April 30, 2012
"The average human body gets hit by a particle of dark matter about once a minute, according to new calculations based on several dark matter detection efforts."
Excerpted from the article in the National Geographic Daily News by Jason Major:
Dark matter is an invisible form of material that's thought to exist because scientists have observed its apparent gravitational effects on galaxies and galaxy clusters. Scientists estimate that the mysterious substance makes up almost 80 percent of the matter in the universe.
So far no one's been able to pinpoint the particles that make up dark matter. But a leading candidate is a theoretical group known as Weakly Interacting Massive Particles, or WIMPs.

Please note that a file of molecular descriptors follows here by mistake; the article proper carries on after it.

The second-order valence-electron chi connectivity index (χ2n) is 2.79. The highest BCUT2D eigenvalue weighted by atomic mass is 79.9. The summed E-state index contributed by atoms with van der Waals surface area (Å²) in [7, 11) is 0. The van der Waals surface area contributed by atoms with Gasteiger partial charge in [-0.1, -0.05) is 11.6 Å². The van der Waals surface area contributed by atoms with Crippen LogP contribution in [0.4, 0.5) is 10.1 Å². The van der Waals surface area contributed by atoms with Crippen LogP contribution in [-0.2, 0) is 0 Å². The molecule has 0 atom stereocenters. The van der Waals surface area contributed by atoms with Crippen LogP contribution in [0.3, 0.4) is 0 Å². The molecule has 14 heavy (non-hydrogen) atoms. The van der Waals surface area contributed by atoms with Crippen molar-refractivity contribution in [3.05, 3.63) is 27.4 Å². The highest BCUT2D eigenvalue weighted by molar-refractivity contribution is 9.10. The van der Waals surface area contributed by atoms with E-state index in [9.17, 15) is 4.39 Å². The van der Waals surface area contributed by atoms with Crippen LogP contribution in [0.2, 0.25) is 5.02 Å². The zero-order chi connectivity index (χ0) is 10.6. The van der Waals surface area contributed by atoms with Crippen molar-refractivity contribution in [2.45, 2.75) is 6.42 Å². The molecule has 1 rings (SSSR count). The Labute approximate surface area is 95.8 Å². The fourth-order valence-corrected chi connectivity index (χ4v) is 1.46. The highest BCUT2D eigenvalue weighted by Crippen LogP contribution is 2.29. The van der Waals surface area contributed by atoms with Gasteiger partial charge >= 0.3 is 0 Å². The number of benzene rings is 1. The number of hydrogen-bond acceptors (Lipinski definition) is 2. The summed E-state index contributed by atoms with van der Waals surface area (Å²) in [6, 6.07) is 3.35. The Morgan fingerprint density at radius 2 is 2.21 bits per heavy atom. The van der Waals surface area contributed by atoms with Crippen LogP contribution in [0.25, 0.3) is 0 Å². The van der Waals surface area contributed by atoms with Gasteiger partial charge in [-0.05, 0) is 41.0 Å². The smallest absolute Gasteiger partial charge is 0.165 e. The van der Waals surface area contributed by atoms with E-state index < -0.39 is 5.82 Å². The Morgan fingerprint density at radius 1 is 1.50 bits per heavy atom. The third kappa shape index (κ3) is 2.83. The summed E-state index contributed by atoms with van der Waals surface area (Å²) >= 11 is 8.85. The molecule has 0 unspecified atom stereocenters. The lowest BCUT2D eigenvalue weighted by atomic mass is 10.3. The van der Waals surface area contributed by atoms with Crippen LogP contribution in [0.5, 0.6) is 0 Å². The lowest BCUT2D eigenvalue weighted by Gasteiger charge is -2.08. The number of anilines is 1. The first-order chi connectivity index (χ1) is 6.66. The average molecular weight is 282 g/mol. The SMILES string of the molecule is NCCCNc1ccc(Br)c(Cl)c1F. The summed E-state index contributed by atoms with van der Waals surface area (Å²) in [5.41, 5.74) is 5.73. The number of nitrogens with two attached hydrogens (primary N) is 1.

As the name implies, these hypothetical particles would have only a weak effect on regular, or baryonic, matter—they typically zip straight through most of the stuff in the universe, including people.
But WIMPs of certain masses can collide with atomic nuclei on occasion—and now it appears such collisions might happen more often than previously thought.
"Before we did this work, I thought a WIMP collided with one of your nuclei once in your lifetime," said Katherine Freese, a professor with the Michigan Center for Theoretical Physics at the University of Michigan.
"Turns out it's more likely to be one a minute."
» Return to the front page of The Hub